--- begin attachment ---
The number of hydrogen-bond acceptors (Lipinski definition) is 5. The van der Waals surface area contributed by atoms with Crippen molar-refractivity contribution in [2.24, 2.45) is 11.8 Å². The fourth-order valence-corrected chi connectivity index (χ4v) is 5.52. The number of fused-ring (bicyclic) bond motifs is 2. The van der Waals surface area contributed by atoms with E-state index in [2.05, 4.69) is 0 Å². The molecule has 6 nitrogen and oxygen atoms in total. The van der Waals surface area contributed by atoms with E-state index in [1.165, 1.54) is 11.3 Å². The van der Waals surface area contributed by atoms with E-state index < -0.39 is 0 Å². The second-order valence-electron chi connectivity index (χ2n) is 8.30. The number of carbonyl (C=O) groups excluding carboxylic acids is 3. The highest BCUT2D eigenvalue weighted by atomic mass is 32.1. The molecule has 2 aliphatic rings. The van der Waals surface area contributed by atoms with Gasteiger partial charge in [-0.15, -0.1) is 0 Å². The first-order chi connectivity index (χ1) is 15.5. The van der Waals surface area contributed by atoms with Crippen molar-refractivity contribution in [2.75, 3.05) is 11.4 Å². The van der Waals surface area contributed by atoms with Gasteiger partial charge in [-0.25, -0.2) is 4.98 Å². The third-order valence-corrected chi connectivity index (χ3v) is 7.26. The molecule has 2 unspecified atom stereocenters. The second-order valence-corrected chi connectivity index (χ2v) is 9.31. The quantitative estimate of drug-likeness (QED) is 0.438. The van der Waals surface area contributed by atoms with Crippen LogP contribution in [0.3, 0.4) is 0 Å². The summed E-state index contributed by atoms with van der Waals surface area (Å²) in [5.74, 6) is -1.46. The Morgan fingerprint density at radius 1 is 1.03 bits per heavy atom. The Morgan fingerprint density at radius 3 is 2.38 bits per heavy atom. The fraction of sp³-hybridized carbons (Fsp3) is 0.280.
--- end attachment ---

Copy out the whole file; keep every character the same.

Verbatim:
The number of hydrogen-bond acceptors (Lipinski definition) is 5. The van der Waals surface area contributed by atoms with Crippen molar-refractivity contribution in [2.24, 2.45) is 11.8 Å². The fourth-order valence-corrected chi connectivity index (χ4v) is 5.52. The number of fused-ring (bicyclic) bond motifs is 2. The van der Waals surface area contributed by atoms with E-state index in [2.05, 4.69) is 0 Å². The molecule has 6 nitrogen and oxygen atoms in total. The van der Waals surface area contributed by atoms with E-state index in [1.165, 1.54) is 11.3 Å². The van der Waals surface area contributed by atoms with E-state index < -0.39 is 0 Å². The second-order valence-electron chi connectivity index (χ2n) is 8.30. The number of carbonyl (C=O) groups excluding carboxylic acids is 3. The highest BCUT2D eigenvalue weighted by atomic mass is 32.1. The molecule has 2 aliphatic rings. The van der Waals surface area contributed by atoms with Gasteiger partial charge in [-0.15, -0.1) is 0 Å². The first-order chi connectivity index (χ1) is 15.5. The van der Waals surface area contributed by atoms with Crippen molar-refractivity contribution in [2.75, 3.05) is 11.4 Å². The van der Waals surface area contributed by atoms with Gasteiger partial charge in [-0.25, -0.2) is 4.98 Å². The third-order valence-corrected chi connectivity index (χ3v) is 7.26. The molecule has 2 unspecified atom stereocenters. The second-order valence-corrected chi connectivity index (χ2v) is 9.31. The quantitative estimate of drug-likeness (QED) is 0.438. The van der Waals surface area contributed by atoms with Crippen LogP contribution in [0.3, 0.4) is 0 Å². The summed E-state index contributed by atoms with van der Waals surface area (Å²) in [5.74, 6) is -1.46. The Morgan fingerprint density at radius 1 is 1.03 bits per heavy atom. The Morgan fingerprint density at radius 3 is 2.38 bits per heavy atom. The fraction of sp³-hybridized carbons (Fsp3) is 0.280.